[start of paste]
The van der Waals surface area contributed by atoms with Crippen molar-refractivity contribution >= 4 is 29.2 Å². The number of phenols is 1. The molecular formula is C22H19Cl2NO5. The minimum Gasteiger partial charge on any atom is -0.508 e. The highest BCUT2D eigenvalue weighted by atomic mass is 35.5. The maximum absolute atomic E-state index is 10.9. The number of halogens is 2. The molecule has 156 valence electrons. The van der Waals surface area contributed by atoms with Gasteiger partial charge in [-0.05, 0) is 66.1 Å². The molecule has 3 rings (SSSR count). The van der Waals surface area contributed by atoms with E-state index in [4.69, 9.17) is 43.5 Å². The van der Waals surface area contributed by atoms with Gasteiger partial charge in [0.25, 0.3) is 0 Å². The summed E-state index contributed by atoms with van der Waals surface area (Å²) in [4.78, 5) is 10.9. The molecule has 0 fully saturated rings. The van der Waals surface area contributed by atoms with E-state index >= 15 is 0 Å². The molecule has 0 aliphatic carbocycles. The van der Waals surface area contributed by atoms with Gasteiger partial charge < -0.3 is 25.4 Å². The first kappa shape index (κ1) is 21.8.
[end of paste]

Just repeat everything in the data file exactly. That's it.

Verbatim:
The van der Waals surface area contributed by atoms with Crippen molar-refractivity contribution >= 4 is 29.2 Å². The number of phenols is 1. The molecular formula is C22H19Cl2NO5. The minimum Gasteiger partial charge on any atom is -0.508 e. The highest BCUT2D eigenvalue weighted by atomic mass is 35.5. The maximum absolute atomic E-state index is 10.9. The number of halogens is 2. The molecule has 156 valence electrons. The van der Waals surface area contributed by atoms with Gasteiger partial charge in [-0.05, 0) is 66.1 Å². The molecule has 3 rings (SSSR count). The van der Waals surface area contributed by atoms with E-state index in [4.69, 9.17) is 43.5 Å². The van der Waals surface area contributed by atoms with Gasteiger partial charge in [0.25, 0.3) is 0 Å². The summed E-state index contributed by atoms with van der Waals surface area (Å²) in [4.78, 5) is 10.9. The molecule has 0 fully saturated rings. The van der Waals surface area contributed by atoms with E-state index >= 15 is 0 Å². The molecule has 0 aliphatic carbocycles. The van der Waals surface area contributed by atoms with Gasteiger partial charge < -0.3 is 25.4 Å². The first kappa shape index (κ1) is 21.8.